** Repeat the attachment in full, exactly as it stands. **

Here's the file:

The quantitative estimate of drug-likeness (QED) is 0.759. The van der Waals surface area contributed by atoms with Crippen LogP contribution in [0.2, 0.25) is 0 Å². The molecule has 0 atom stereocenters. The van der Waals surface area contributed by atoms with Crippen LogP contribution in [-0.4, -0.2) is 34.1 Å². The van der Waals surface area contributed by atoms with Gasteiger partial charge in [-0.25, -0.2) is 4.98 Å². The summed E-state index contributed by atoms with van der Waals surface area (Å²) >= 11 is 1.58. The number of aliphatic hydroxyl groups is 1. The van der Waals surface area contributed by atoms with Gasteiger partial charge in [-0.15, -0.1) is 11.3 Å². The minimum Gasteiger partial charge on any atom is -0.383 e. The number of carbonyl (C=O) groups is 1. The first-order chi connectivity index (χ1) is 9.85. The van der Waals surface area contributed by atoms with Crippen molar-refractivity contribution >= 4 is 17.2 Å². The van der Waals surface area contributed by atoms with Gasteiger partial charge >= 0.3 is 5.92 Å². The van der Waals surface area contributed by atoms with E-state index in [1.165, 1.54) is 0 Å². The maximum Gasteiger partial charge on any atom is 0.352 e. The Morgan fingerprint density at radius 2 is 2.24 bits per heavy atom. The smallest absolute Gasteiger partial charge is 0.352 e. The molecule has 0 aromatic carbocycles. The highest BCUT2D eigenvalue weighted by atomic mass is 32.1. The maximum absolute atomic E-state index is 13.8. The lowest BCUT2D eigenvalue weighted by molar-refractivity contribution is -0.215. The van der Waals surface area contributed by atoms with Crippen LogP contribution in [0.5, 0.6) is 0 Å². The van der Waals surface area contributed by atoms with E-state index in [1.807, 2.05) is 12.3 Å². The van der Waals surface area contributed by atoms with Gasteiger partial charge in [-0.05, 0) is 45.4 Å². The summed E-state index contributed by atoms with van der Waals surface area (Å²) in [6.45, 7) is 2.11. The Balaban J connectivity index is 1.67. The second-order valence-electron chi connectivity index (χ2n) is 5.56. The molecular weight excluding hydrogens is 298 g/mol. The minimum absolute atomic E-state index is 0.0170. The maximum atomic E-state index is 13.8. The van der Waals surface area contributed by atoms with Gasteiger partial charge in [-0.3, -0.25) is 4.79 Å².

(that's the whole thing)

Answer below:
The quantitative estimate of drug-likeness (QED) is 0.759. The van der Waals surface area contributed by atoms with Crippen LogP contribution in [0.2, 0.25) is 0 Å². The molecule has 0 atom stereocenters. The van der Waals surface area contributed by atoms with Crippen LogP contribution in [-0.4, -0.2) is 34.1 Å². The van der Waals surface area contributed by atoms with Gasteiger partial charge in [-0.25, -0.2) is 4.98 Å². The summed E-state index contributed by atoms with van der Waals surface area (Å²) >= 11 is 1.58. The number of aliphatic hydroxyl groups is 1. The van der Waals surface area contributed by atoms with Gasteiger partial charge in [-0.15, -0.1) is 11.3 Å². The minimum Gasteiger partial charge on any atom is -0.383 e. The number of carbonyl (C=O) groups is 1. The first-order chi connectivity index (χ1) is 9.85. The van der Waals surface area contributed by atoms with Crippen molar-refractivity contribution >= 4 is 17.2 Å². The van der Waals surface area contributed by atoms with Gasteiger partial charge >= 0.3 is 5.92 Å². The van der Waals surface area contributed by atoms with E-state index in [1.165, 1.54) is 0 Å². The maximum Gasteiger partial charge on any atom is 0.352 e. The Morgan fingerprint density at radius 2 is 2.24 bits per heavy atom. The smallest absolute Gasteiger partial charge is 0.352 e. The molecule has 0 aromatic carbocycles. The highest BCUT2D eigenvalue weighted by atomic mass is 32.1. The maximum absolute atomic E-state index is 13.8. The lowest BCUT2D eigenvalue weighted by molar-refractivity contribution is -0.215. The van der Waals surface area contributed by atoms with Crippen LogP contribution in [0.5, 0.6) is 0 Å². The van der Waals surface area contributed by atoms with E-state index in [1.807, 2.05) is 12.3 Å². The van der Waals surface area contributed by atoms with Gasteiger partial charge in [-0.05, 0) is 45.4 Å². The summed E-state index contributed by atoms with van der Waals surface area (Å²) in [6.45, 7) is 2.11. The Balaban J connectivity index is 1.67. The second-order valence-electron chi connectivity index (χ2n) is 5.56. The molecular weight excluding hydrogens is 298 g/mol. The minimum absolute atomic E-state index is 0.0170. The maximum atomic E-state index is 13.8. The van der Waals surface area contributed by atoms with Gasteiger partial charge in [-0.3, -0.25) is 4.79 Å².